The title will evoke two entirely different, independent, even incompatible, lines of thinking. One will be about the survivors, their feelings of loss, their struggles to cope, even their guilt. The other would be about the person who died.
We know what happens to the body, but what happens to the personality that inhabits the body once the body is gone? Take a few moments to think about one or the other of these lines of thinking. I will take the unusual step of leaving a few lines blank to encourage you to mull over your own thoughts.
When the body dies, it changes. As Albert Einstein said, everything is energy, though that energy may be in the form of matter sometimes (e=mc2).
In nature, in every part of the universe we know anything about, nothing ever disappears. The matter that was the body of the one who died is conserved, by nature, either as energy or as a part of something else that is matter. We bury the dead body, a ritual dating back to ancient times when it was believed the whole body might be resurrected in a future life.
Nobody today believes that a dead body will return to life as a whole person, with the same unique characteristics and personality as it had in its original life. Who would want the decayed mess anyway? When we bury a dead body, we put away that body as we turn it back to nature to deal with as it will.
Did the person, while living, have a distinct personality? Not characteristics and features. A toaster has those. Did the person have something that clearly distinguished him or her, other than characteristics and features? Toasters may look and behave alike, but not people.
If so, then that personality–called by some the soul or spirit–must continue to exist. The natural law of conservation dictates that nothing disappears. That personality must continue to exist after the physical body is put away. We don’t know how it began, we don’t know where it goes after the body breaks down, we only know that something unique to an individual exists while we know that person.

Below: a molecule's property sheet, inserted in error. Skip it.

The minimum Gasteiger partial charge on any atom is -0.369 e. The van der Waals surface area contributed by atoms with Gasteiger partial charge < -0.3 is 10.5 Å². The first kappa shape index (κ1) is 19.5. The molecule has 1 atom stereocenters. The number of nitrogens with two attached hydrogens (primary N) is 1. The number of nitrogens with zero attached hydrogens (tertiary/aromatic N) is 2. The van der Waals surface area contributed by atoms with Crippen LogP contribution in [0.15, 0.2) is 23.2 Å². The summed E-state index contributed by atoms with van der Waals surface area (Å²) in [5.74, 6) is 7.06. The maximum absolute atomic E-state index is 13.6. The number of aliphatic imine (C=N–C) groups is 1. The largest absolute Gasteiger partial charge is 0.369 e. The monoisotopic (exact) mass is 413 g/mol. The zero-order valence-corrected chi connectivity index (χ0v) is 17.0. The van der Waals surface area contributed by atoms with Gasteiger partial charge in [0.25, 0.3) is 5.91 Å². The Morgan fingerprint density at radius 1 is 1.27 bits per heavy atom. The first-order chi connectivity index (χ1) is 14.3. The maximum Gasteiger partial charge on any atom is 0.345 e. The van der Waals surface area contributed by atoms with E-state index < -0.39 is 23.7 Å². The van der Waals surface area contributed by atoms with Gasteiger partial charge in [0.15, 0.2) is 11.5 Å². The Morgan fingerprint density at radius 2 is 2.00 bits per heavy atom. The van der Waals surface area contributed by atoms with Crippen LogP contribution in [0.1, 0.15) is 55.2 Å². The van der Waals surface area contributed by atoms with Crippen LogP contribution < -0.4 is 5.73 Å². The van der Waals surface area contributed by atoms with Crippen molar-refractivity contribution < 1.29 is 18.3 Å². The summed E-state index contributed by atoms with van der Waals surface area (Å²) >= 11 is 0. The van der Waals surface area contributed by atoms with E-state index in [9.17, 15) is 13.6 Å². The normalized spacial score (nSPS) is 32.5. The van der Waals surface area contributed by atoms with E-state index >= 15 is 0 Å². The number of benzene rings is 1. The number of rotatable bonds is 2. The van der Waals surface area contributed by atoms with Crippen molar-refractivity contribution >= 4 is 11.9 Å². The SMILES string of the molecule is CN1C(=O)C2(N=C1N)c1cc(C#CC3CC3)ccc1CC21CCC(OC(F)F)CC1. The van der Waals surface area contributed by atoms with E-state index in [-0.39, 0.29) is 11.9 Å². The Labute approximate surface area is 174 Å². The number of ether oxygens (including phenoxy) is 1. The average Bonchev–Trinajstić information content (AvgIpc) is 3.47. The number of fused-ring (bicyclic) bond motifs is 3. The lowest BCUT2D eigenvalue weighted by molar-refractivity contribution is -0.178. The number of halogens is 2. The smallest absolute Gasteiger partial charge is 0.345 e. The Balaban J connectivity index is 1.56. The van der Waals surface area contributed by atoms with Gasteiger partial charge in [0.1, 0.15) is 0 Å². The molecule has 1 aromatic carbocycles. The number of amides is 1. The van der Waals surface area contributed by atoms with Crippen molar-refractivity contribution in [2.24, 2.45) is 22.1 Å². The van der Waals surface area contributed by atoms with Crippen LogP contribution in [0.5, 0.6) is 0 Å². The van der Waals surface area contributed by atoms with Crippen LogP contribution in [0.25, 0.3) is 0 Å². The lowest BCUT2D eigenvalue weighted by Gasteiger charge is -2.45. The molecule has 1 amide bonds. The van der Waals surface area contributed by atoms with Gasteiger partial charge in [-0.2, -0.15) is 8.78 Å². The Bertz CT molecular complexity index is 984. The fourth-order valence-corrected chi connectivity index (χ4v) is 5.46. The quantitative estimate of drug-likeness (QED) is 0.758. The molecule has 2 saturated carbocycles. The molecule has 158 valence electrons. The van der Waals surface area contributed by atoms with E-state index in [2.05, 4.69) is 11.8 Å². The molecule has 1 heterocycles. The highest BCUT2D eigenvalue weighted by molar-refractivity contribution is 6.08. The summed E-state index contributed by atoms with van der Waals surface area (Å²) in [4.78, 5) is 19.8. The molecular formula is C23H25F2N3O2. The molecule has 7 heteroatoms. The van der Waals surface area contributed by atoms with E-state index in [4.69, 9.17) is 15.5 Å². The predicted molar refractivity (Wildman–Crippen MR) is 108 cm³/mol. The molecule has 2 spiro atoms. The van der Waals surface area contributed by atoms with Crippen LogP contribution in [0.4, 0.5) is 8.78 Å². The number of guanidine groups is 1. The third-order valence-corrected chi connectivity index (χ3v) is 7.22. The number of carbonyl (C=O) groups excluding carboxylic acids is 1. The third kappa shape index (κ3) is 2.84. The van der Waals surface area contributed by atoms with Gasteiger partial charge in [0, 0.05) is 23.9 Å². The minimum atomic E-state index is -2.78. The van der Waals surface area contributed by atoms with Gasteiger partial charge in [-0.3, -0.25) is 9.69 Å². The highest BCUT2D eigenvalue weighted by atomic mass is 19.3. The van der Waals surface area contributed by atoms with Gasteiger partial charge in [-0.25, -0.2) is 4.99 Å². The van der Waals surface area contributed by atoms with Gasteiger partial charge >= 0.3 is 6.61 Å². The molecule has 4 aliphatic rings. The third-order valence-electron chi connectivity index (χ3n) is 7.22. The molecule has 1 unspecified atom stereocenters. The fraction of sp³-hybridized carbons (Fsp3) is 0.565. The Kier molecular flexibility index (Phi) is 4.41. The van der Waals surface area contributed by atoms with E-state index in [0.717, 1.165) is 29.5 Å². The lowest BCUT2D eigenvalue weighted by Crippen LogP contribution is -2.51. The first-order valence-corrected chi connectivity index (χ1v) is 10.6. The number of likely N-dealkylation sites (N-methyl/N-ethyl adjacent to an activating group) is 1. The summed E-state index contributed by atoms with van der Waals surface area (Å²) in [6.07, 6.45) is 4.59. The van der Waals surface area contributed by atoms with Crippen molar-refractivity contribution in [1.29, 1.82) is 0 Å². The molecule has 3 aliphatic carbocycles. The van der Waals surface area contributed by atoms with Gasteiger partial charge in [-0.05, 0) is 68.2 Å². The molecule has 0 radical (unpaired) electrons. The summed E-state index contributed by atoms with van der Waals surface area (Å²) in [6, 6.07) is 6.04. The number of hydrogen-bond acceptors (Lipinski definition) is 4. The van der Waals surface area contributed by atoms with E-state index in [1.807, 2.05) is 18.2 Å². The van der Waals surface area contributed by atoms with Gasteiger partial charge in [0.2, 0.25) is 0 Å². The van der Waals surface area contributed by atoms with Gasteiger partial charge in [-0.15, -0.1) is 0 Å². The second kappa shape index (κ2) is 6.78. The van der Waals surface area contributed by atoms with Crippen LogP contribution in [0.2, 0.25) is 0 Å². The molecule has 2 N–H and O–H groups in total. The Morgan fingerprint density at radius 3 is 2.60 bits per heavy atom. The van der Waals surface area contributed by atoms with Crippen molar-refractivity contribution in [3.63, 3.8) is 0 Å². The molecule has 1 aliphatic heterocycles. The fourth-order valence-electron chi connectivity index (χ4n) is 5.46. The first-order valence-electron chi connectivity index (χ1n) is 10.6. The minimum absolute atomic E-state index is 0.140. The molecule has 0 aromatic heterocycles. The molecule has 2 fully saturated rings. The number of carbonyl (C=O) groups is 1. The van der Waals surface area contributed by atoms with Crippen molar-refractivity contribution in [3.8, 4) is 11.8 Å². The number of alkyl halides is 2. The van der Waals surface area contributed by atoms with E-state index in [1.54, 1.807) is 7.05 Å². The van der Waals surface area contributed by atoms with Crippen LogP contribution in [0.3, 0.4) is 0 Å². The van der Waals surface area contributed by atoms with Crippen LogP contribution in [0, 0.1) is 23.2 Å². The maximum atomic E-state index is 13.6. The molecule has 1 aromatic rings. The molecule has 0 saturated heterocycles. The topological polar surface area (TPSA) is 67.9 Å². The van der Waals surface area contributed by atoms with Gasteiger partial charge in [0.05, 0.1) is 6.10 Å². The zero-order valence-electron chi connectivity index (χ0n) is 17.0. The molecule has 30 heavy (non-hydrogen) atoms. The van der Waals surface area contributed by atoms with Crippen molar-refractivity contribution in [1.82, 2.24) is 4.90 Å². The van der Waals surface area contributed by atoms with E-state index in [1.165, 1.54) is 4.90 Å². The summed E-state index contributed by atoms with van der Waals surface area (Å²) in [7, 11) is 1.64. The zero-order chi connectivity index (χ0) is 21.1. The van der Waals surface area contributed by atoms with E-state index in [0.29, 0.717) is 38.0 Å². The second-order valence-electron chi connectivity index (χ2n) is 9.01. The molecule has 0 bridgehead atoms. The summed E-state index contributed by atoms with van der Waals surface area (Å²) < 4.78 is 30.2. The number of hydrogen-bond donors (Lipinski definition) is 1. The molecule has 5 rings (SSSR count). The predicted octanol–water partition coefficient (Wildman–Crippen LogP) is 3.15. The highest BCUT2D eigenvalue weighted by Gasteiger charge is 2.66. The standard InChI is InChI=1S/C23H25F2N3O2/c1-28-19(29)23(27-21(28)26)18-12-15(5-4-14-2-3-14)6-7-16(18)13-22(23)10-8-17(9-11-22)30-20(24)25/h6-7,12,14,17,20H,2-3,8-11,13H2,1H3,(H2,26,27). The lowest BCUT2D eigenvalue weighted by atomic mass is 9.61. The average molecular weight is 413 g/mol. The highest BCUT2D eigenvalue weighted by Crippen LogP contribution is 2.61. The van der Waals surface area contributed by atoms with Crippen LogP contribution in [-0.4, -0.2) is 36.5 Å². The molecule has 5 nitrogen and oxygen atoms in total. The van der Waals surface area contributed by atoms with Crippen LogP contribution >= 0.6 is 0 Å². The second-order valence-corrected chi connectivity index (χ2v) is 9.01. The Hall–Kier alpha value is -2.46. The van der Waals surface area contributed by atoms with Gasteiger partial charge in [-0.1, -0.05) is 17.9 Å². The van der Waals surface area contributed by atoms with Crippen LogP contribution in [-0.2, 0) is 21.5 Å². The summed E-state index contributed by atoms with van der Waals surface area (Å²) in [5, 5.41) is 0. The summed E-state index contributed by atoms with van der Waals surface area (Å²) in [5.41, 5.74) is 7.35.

We know nothing about the nature of that conserved personality. But then, we know very little–most of us know nothing–about energy. What do you know, for example, about the nature of electricity, of magnetism, of heat, or light, even of gravity? It doesn’t mean that something doesn’t exist because we can’t see it or touch it. Energy exists. Spirit can exist too. Science, through its own laws, says that the personality of a person who once lived must continue, even as the body transforms into something else.
The spirit has no need to transform because it is neither matter nor energy, the only two kinds of existence we can even slightly understand. To be truthful, even science knows very little about these two states of energy, though it claims to have great knowledge.
Conservation is not just faith, it’s the law, a law of nature. We don’t know where that conserved personality or soul goes, where it continues to exist. But we don’t know what happens to the energy that results when matter changes its form to energy either.
Does that personality hang around in the form of memory? Science might say that is a fictitious and unnecessary construct. But then, science has no explanation–not even a clue–about what memory is. Memory, like the continuation of personality or soul of a person who once lived in a human body, may be another form of energy, or something entirely beyond what science understands today. Not long ago science taught us that our body consisted only of our cells. Now we know that we are a symbiotic collection of cells of our body and maybe 20 times as many bacteria (mostly on our skin and in our gut) that we can’t live without and that can’t live without us. Science has trouble distinguishing between fact and beliefs that scientists masquerade as “theory” (believe it because we said it) or fact.